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Perlmutter Urges Fcc to Reconsider Granting Free Speech Protection to Kansas Station Airing Racist T

June 17, 1985
See Original Daily Bulletin From This Date

Nathan Perlmutter, director of the Anti-Defamation League of B’nai B’rith, has called on the Federal Communications Commission to reconsider its decision which granted free speech protection to a Kansas radio station that broadcast threats of violence and death against Jews, Blacks and other minority groups.

“The FCC loftily asserted that broadcast speech is protected under the First Amendment, no matter how offensive,” Perlmutter declared during the ADL’s national commission meeting recently. “Fair enough, but is it offensive or is it a calculated warning of intention to murder to broadcast, ‘We’re gonna cleanse our land. We’re gonna do it with the sword. And we gonna do it with violence’.”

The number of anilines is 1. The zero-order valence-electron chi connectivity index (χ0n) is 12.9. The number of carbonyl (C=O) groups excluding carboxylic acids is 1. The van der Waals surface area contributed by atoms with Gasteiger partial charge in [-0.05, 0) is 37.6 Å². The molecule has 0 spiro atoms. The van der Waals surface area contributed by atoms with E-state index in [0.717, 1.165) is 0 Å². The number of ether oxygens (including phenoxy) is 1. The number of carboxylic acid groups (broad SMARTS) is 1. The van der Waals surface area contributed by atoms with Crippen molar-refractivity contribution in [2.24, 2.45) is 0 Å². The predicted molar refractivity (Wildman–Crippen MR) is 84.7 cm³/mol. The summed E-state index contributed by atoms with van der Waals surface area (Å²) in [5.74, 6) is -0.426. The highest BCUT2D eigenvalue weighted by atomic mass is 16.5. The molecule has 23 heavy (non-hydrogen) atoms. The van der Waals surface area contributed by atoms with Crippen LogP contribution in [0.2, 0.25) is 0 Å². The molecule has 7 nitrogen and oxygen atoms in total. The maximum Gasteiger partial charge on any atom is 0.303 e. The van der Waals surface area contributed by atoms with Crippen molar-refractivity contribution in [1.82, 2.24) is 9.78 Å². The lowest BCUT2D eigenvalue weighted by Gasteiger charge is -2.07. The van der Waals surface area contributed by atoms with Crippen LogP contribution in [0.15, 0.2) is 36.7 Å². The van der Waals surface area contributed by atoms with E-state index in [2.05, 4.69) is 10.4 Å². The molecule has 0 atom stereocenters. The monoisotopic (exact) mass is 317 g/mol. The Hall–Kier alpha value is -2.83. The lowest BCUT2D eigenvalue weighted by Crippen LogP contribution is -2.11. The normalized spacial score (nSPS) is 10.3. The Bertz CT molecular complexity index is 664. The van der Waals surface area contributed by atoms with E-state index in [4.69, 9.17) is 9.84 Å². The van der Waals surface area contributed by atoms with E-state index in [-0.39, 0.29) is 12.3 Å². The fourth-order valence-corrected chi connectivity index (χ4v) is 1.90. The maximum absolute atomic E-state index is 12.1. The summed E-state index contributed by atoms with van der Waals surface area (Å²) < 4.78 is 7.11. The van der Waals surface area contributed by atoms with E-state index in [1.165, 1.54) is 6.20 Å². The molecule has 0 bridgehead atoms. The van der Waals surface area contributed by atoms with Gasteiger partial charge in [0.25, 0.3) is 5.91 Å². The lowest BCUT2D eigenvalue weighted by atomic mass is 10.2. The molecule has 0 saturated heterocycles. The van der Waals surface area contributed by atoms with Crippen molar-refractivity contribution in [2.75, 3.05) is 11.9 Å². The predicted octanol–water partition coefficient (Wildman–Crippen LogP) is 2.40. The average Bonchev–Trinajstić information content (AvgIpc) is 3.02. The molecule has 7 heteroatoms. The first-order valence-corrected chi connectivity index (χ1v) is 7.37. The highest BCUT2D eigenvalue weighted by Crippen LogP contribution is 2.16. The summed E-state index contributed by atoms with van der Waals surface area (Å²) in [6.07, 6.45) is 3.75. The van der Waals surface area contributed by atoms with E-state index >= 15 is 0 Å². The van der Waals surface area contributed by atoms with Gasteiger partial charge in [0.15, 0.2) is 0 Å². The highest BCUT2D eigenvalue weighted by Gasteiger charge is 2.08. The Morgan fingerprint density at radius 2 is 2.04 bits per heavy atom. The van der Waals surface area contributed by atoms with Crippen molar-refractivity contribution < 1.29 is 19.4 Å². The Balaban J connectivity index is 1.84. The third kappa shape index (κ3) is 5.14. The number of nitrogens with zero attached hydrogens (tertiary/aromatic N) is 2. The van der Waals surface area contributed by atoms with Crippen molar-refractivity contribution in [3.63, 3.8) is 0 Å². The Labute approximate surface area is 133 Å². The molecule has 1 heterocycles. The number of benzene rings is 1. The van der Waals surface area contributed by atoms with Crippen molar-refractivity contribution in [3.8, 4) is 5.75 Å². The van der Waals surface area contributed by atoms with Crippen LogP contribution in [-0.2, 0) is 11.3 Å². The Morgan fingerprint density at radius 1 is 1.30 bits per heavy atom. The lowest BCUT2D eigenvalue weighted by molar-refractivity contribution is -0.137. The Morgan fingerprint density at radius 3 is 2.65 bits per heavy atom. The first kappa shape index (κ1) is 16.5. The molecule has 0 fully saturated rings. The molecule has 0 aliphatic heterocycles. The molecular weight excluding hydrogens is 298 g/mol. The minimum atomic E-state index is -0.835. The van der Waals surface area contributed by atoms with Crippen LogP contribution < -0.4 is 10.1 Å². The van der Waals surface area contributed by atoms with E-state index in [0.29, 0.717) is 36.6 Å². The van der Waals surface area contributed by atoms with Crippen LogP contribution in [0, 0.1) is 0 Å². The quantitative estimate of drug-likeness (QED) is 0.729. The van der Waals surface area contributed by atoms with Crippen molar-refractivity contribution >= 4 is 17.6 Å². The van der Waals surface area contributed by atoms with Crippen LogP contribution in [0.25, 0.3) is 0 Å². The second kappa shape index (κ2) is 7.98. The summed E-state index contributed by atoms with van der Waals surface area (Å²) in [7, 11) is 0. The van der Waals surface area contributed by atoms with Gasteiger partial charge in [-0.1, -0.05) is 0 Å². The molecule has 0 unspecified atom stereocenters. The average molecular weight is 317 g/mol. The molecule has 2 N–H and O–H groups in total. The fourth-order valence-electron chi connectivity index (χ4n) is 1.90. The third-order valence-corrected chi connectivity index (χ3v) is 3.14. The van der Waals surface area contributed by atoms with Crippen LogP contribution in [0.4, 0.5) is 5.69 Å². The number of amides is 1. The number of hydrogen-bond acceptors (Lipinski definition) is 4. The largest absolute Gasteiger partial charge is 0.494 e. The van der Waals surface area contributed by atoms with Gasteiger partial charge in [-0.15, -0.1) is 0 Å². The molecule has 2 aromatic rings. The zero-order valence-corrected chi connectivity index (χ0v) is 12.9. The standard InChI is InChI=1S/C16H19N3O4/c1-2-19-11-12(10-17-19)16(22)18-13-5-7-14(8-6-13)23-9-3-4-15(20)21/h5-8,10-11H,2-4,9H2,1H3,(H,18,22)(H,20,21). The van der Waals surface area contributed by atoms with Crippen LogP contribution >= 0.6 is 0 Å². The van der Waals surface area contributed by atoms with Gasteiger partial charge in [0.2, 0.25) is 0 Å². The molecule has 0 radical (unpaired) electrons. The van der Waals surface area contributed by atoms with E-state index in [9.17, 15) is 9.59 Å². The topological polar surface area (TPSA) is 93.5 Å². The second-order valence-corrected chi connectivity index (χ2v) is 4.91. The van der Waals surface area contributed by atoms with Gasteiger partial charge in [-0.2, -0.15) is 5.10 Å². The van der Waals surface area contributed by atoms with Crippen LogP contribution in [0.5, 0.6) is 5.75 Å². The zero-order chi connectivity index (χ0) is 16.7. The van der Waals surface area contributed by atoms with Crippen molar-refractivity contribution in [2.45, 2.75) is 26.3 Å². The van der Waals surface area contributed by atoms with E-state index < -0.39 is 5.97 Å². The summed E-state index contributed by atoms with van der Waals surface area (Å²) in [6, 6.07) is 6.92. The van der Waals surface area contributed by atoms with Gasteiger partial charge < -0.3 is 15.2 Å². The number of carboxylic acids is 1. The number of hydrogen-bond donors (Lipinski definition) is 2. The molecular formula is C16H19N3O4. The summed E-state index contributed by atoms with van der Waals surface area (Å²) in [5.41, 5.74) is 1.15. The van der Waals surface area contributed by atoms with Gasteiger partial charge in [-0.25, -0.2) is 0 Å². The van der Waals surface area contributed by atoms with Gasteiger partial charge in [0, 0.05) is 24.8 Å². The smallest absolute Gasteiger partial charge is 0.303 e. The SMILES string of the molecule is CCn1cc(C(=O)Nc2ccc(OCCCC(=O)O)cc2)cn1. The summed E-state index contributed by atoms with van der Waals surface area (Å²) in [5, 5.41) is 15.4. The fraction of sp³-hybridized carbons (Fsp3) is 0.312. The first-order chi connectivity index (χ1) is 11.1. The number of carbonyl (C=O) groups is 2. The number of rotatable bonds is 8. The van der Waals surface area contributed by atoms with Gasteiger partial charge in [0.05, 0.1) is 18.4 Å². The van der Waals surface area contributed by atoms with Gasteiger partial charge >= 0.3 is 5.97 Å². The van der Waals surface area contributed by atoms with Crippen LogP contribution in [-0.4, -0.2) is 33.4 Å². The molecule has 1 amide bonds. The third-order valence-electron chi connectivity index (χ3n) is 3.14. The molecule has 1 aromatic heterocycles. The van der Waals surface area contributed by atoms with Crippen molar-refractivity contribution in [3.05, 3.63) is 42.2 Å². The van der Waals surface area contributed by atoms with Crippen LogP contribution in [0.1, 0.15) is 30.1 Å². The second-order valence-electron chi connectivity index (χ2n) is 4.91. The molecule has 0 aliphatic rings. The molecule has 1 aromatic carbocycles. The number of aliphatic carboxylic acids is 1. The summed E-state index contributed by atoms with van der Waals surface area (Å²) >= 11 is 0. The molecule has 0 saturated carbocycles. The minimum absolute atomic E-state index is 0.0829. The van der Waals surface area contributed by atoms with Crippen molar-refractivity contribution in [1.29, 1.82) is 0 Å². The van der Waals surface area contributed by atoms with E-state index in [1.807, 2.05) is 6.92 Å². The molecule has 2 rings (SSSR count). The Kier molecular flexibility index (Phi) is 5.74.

The FCC last April rejected petitions to deny the license renewal application of radio station KTTL-FM in Dodge City based upon program content. The FFC, in its decision–the text of which has not yet been released– cited the First Amendment and section 326 of the Communications Act which “prohibit it from censoring broadcast material.”


Instead, the FCC said it was confining its review of the case to the “basic qualifications of the licensee,” including the issue of tax liability judgements brought against the station. KTTL broadcast a series of racist and anti-Semitic programs in 1983.

According to Perlmutter, the KTTL broadcasts called on listeners to collect data such as addresses, phone numbers and car license plate numbers to pinpoint Jews, including leaders and to set up roadblocks to ambush them.

“The FCC, ” Perlmutter told the ADL gathering here, “found that these and other like statements did not spur violence or illegal activities …. What is it that makes a broadcasted four letter word taboo but threatened murder acceptable?”


Perlmutter also made public a letter he sent to FCC chairman Mark Fowler protesting the FCC decision. “Inflamatory calls to violence and murder directed to specific targets do not qualify for the constitutional protection of the First Amendment,” the letter stated.

“For the FCC to accord them the protection by inaction is to render meaningless the traditional FCC standard that broadcast licenses must operate so as to serve ‘the public interest’,” it added.

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